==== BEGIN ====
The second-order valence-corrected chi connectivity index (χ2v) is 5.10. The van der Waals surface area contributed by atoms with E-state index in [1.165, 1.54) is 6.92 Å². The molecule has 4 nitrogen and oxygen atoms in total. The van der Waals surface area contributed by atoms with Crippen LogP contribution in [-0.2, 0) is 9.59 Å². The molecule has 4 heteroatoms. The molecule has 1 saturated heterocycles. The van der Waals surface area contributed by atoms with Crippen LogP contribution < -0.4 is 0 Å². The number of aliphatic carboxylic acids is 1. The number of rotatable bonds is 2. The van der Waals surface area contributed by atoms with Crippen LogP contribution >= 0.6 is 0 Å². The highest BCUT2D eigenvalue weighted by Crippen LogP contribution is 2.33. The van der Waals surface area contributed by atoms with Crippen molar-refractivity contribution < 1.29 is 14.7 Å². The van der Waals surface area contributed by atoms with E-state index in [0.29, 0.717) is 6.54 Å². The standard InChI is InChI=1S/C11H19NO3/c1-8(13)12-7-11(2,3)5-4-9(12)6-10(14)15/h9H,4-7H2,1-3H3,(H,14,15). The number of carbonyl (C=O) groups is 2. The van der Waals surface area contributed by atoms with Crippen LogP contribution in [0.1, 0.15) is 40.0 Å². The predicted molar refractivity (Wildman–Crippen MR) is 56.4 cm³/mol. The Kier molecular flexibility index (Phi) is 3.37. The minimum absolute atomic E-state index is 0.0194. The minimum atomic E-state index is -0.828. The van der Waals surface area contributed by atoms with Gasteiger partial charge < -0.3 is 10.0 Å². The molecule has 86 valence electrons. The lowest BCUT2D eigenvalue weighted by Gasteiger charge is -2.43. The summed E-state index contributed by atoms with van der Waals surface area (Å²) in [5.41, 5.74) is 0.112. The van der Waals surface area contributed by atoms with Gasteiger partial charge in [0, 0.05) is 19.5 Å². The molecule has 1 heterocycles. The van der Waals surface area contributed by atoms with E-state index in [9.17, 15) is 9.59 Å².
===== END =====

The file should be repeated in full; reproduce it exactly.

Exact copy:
The second-order valence-corrected chi connectivity index (χ2v) is 5.10. The van der Waals surface area contributed by atoms with E-state index in [1.165, 1.54) is 6.92 Å². The molecule has 4 nitrogen and oxygen atoms in total. The van der Waals surface area contributed by atoms with Crippen LogP contribution in [-0.2, 0) is 9.59 Å². The molecule has 4 heteroatoms. The molecule has 1 saturated heterocycles. The van der Waals surface area contributed by atoms with Crippen LogP contribution < -0.4 is 0 Å². The number of aliphatic carboxylic acids is 1. The number of rotatable bonds is 2. The van der Waals surface area contributed by atoms with Crippen LogP contribution >= 0.6 is 0 Å². The highest BCUT2D eigenvalue weighted by Crippen LogP contribution is 2.33. The van der Waals surface area contributed by atoms with Crippen molar-refractivity contribution < 1.29 is 14.7 Å². The van der Waals surface area contributed by atoms with E-state index in [0.29, 0.717) is 6.54 Å². The standard InChI is InChI=1S/C11H19NO3/c1-8(13)12-7-11(2,3)5-4-9(12)6-10(14)15/h9H,4-7H2,1-3H3,(H,14,15). The number of carbonyl (C=O) groups is 2. The van der Waals surface area contributed by atoms with Crippen LogP contribution in [0.1, 0.15) is 40.0 Å². The predicted molar refractivity (Wildman–Crippen MR) is 56.4 cm³/mol. The Kier molecular flexibility index (Phi) is 3.37. The minimum absolute atomic E-state index is 0.0194. The minimum atomic E-state index is -0.828. The van der Waals surface area contributed by atoms with Gasteiger partial charge < -0.3 is 10.0 Å². The molecule has 86 valence electrons. The lowest BCUT2D eigenvalue weighted by Gasteiger charge is -2.43. The summed E-state index contributed by atoms with van der Waals surface area (Å²) in [5.41, 5.74) is 0.112. The van der Waals surface area contributed by atoms with Gasteiger partial charge in [0, 0.05) is 19.5 Å². The molecule has 1 heterocycles. The van der Waals surface area contributed by atoms with E-state index in [9.17, 15) is 9.59 Å².